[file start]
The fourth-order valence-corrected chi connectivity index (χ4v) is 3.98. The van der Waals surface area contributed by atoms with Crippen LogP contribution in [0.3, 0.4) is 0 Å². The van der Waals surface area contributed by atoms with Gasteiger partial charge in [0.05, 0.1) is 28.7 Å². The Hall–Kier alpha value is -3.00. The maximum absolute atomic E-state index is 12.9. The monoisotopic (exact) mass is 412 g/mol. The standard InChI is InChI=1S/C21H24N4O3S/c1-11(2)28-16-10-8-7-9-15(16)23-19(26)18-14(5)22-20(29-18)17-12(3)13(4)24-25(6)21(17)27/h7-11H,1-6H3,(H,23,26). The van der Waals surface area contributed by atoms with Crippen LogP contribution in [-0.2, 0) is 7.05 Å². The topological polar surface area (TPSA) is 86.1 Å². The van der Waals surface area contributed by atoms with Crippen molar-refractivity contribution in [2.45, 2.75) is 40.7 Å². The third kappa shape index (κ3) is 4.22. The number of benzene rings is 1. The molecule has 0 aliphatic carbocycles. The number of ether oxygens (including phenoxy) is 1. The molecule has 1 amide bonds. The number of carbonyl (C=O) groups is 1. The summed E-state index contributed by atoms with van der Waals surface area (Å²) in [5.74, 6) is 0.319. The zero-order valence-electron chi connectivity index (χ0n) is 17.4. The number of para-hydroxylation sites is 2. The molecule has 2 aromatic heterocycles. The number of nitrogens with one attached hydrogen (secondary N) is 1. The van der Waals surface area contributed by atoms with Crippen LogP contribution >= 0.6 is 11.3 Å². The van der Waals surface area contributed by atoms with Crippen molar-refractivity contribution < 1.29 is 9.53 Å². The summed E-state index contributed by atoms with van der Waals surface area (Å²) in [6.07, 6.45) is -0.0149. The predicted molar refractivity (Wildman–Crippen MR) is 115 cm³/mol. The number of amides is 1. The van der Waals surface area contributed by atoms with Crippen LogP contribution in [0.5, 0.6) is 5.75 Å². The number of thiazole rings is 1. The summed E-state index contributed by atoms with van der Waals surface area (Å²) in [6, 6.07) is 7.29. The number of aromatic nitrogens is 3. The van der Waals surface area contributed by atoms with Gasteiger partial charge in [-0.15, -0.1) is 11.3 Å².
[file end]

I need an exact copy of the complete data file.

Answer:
The fourth-order valence-corrected chi connectivity index (χ4v) is 3.98. The van der Waals surface area contributed by atoms with Crippen LogP contribution in [0.3, 0.4) is 0 Å². The van der Waals surface area contributed by atoms with Gasteiger partial charge in [0.05, 0.1) is 28.7 Å². The Hall–Kier alpha value is -3.00. The maximum absolute atomic E-state index is 12.9. The monoisotopic (exact) mass is 412 g/mol. The standard InChI is InChI=1S/C21H24N4O3S/c1-11(2)28-16-10-8-7-9-15(16)23-19(26)18-14(5)22-20(29-18)17-12(3)13(4)24-25(6)21(17)27/h7-11H,1-6H3,(H,23,26). The van der Waals surface area contributed by atoms with Crippen LogP contribution in [-0.2, 0) is 7.05 Å². The topological polar surface area (TPSA) is 86.1 Å². The van der Waals surface area contributed by atoms with Crippen molar-refractivity contribution in [2.45, 2.75) is 40.7 Å². The third kappa shape index (κ3) is 4.22. The number of benzene rings is 1. The molecule has 0 aliphatic carbocycles. The number of ether oxygens (including phenoxy) is 1. The molecule has 1 amide bonds. The number of carbonyl (C=O) groups is 1. The summed E-state index contributed by atoms with van der Waals surface area (Å²) in [5.74, 6) is 0.319. The zero-order valence-electron chi connectivity index (χ0n) is 17.4. The number of para-hydroxylation sites is 2. The molecule has 2 aromatic heterocycles. The number of nitrogens with one attached hydrogen (secondary N) is 1. The van der Waals surface area contributed by atoms with Crippen LogP contribution >= 0.6 is 11.3 Å². The van der Waals surface area contributed by atoms with Crippen molar-refractivity contribution < 1.29 is 9.53 Å². The summed E-state index contributed by atoms with van der Waals surface area (Å²) in [6.07, 6.45) is -0.0149. The predicted molar refractivity (Wildman–Crippen MR) is 115 cm³/mol. The number of amides is 1. The van der Waals surface area contributed by atoms with Crippen LogP contribution in [0.5, 0.6) is 5.75 Å². The number of thiazole rings is 1. The summed E-state index contributed by atoms with van der Waals surface area (Å²) in [6, 6.07) is 7.29. The number of aromatic nitrogens is 3. The van der Waals surface area contributed by atoms with Gasteiger partial charge in [-0.15, -0.1) is 11.3 Å².